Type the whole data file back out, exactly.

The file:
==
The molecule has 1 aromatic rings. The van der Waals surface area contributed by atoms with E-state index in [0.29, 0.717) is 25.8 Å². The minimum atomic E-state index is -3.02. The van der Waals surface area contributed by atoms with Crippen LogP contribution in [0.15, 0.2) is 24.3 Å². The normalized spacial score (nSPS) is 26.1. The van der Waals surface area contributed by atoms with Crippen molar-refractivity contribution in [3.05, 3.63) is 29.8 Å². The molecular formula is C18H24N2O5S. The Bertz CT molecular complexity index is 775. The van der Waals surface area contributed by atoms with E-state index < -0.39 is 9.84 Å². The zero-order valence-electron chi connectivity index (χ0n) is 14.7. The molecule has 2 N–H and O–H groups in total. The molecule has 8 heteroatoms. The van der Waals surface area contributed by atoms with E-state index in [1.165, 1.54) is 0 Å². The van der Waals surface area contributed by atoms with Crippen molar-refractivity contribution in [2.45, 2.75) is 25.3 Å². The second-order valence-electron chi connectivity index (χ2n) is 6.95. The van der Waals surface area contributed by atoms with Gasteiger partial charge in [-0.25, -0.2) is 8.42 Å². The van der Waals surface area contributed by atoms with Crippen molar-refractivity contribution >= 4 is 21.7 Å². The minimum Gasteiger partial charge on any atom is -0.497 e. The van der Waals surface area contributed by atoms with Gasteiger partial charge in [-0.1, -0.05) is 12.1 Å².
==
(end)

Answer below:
The molecule has 1 aromatic rings. The van der Waals surface area contributed by atoms with E-state index in [0.29, 0.717) is 25.8 Å². The minimum atomic E-state index is -3.02. The van der Waals surface area contributed by atoms with Crippen LogP contribution in [0.15, 0.2) is 24.3 Å². The normalized spacial score (nSPS) is 26.1. The van der Waals surface area contributed by atoms with Crippen molar-refractivity contribution in [3.05, 3.63) is 29.8 Å². The molecular formula is C18H24N2O5S. The Bertz CT molecular complexity index is 775. The van der Waals surface area contributed by atoms with E-state index < -0.39 is 9.84 Å². The zero-order valence-electron chi connectivity index (χ0n) is 14.7. The molecule has 2 N–H and O–H groups in total. The molecule has 8 heteroatoms. The van der Waals surface area contributed by atoms with E-state index in [1.165, 1.54) is 0 Å². The van der Waals surface area contributed by atoms with Crippen molar-refractivity contribution in [2.45, 2.75) is 25.3 Å². The second-order valence-electron chi connectivity index (χ2n) is 6.95. The van der Waals surface area contributed by atoms with Gasteiger partial charge in [-0.25, -0.2) is 8.42 Å². The van der Waals surface area contributed by atoms with Crippen molar-refractivity contribution >= 4 is 21.7 Å². The minimum Gasteiger partial charge on any atom is -0.497 e. The van der Waals surface area contributed by atoms with Gasteiger partial charge in [-0.1, -0.05) is 12.1 Å².